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CAMPAIGN ’88 : Bush Never Got Query on Pardons, Aide Says

Former chief counsels to the Senate and House committees that investigated Watergate and the Iran-Contra affair have tried to elicit the Democratic and Republican presidential candidates’ positions on lawlessness and accountability regarding federal officials, but only Democrat Michael S. Dukakis has responded.

Mark Goodin, Vice President George Bush’s deputy press spokesman, said the Republican nominee did not answer because subordinates in his press office did not pass the questions along.

One of eight questions, submitted three weeks ago, was whether the candidate believed it appropriate for a President to pardon before trial persons who have been indicted by an independent counsel--a query that clearly covers President Reagan’s former national security adviser, John M. Poindexter, and former White House aide Oliver L. North, awaiting trial in the Iran-Contra case.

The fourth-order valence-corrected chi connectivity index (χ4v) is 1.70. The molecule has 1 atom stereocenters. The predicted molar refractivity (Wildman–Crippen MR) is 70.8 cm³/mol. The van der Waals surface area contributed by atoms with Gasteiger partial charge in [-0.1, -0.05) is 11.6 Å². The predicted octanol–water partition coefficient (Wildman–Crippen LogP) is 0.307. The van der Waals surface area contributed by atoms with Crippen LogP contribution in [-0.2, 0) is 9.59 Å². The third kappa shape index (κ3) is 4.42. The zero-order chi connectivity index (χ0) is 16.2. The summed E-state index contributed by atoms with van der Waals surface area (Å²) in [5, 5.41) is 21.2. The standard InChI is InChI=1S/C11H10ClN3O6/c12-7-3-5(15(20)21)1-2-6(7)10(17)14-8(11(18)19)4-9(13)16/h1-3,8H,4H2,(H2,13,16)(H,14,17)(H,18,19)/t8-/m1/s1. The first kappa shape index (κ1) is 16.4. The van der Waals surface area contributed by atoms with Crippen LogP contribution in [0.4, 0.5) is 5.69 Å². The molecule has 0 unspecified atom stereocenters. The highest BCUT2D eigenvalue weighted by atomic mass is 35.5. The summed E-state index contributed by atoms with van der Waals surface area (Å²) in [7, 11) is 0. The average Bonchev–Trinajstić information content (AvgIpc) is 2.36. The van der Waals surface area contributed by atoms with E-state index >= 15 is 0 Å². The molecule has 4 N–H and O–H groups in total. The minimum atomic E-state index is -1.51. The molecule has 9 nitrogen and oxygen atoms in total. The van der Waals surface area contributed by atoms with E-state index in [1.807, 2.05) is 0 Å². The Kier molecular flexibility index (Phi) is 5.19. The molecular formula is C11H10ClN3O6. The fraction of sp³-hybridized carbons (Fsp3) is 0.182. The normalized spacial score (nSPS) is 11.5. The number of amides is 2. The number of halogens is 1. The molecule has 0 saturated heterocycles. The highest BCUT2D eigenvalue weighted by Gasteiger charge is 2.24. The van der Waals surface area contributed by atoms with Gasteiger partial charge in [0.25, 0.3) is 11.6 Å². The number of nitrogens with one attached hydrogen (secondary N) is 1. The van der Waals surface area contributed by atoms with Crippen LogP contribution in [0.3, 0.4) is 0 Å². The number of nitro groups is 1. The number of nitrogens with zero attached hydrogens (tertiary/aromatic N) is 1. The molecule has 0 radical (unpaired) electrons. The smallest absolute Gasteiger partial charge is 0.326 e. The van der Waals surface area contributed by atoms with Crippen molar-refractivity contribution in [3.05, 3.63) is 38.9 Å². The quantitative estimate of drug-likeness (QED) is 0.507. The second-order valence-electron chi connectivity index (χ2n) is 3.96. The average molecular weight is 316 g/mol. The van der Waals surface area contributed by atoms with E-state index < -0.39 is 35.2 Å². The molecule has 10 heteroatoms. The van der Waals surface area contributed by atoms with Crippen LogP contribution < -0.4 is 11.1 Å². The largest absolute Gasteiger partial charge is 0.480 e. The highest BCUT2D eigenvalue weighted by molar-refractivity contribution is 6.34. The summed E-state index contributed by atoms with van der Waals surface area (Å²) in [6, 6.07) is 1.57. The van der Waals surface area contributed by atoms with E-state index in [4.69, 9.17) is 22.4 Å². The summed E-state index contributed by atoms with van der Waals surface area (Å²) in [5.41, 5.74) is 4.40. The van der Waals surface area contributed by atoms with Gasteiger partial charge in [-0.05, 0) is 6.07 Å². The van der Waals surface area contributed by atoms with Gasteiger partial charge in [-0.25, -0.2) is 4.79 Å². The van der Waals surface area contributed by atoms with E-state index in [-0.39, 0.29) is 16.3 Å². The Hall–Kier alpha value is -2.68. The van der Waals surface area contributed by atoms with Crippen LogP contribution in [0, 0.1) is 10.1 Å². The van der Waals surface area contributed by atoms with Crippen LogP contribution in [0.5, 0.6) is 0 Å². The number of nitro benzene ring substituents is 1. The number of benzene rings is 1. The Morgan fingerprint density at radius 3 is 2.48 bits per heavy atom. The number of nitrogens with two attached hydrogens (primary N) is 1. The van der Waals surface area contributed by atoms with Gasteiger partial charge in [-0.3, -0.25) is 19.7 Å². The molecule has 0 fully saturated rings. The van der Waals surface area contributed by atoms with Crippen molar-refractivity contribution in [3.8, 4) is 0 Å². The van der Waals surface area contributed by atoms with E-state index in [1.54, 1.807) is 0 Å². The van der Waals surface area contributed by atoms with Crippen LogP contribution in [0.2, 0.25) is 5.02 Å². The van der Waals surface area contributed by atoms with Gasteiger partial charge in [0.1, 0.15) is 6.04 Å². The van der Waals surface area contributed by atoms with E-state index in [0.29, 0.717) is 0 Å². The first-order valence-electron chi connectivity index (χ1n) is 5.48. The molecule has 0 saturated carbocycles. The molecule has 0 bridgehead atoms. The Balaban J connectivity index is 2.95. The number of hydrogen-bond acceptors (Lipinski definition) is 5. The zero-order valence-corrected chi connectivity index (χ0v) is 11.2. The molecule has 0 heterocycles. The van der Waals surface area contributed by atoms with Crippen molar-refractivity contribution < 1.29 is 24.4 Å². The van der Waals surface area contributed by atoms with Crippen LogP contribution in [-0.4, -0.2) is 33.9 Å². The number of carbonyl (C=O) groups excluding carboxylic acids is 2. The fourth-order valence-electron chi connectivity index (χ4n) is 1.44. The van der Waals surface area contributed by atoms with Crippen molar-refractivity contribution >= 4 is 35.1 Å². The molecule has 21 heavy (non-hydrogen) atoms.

In response, Goodin said: “I’m unaware of any position that the vice president has staked out” on pardons. He said that “only (Bush) could answer, and I don’t have a way of getting to him today.”

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Dukakis said he opposes such pardons “in general.” Democratic congressional candidates agreed, 59 to 2, as did Republicans, 28 to 15.

Sam Dash, former Senate Watergate chief counsel, said he and nine other Watergate and Iran-Contra counsels and Watergate prosecutors submitted the questions “because the candidates haven’t been answering.”


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